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What's New

A master's student sitting in front of a computer looking at sound spectrogram on a computer from

Zoe Rand, currently a master’s student at St. Andrews University, analyzing acoustic data last summer. Zoe was working with Samara Haver and the PMEL Acoustics Program in Newport to analyze whale vocalizations in Cordell Bank National Marine Sanctuary. Photo Credit: Samara Haver (OSU/NOAA PMEL).

May 21, 2020

The coronavirus pandemic response has reduced pollution from a large number of sources across many geographic regions. NOAA has launched a wide-ranging research effort to investigate the impact of reduced vehicle traffic, air travel, shipping, manufacturing, and other activities on Earth's atmosphere and oceans. Researchers are using the most advanced atmosphere-ocean models to look for changes in atmospheric composition, weather, climate, and precipitation over weeks to months. In the oceans, NOAA scientists will be assessing impacts of reduced underwater noise levels on marine life.

PMEL along with NOAA Fisheries Office of Science and Technology, NOAA Sanctuaries and Department of Interior’s National Park Service are collaborating to analyze data from hydrophones deployed around the United States coastal waters to measure changes and assess any impacts on fisheries and marine mammal activity due to reduced maritime transportation and other maritime activities.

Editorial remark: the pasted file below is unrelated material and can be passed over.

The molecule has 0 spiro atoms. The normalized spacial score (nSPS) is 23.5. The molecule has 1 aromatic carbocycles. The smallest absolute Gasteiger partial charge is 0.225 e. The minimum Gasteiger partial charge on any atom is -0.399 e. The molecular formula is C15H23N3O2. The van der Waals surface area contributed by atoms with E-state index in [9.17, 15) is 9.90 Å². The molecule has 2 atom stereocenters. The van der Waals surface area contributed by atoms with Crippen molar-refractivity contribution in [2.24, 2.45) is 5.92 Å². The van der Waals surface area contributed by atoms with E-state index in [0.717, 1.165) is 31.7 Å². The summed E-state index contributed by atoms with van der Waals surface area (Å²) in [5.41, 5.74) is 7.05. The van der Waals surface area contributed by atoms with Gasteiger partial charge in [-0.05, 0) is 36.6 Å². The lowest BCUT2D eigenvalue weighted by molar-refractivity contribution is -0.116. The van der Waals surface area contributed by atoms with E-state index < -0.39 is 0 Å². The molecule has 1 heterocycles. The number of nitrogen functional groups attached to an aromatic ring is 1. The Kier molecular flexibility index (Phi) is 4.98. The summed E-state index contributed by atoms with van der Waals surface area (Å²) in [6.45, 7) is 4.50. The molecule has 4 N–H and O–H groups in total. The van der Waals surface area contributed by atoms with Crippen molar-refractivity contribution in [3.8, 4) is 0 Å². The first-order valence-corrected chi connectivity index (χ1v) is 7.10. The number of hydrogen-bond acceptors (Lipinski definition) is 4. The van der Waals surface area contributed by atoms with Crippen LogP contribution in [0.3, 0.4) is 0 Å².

Read the full story from NOAA Research.

PMEL in the News

May 20, 2020

The University of Washington has scored big in two fields in which its research enjoys international renown -- ocean and climate research. The National Oceanic and Atmospheric Administration (NOAA) has selected the UW to lead a new Cooperative Institute for Climate, Ocean and Ecosystem Studies...

May 07, 2020

Climate change could trigger an ancient El Niño-like pattern in the Indian Ocean that would create extreme weather such as floods, storms and droughts across the globe. McPhaden is quoted. 

May 06, 2020

Global warming is approaching a tipping point that during this century could reawaken an ancient climate pattern similar to El Niño in the Indian Ocean, new research led by scientists from The University of Texas at Austin has found. Mike McPhaden is quoted.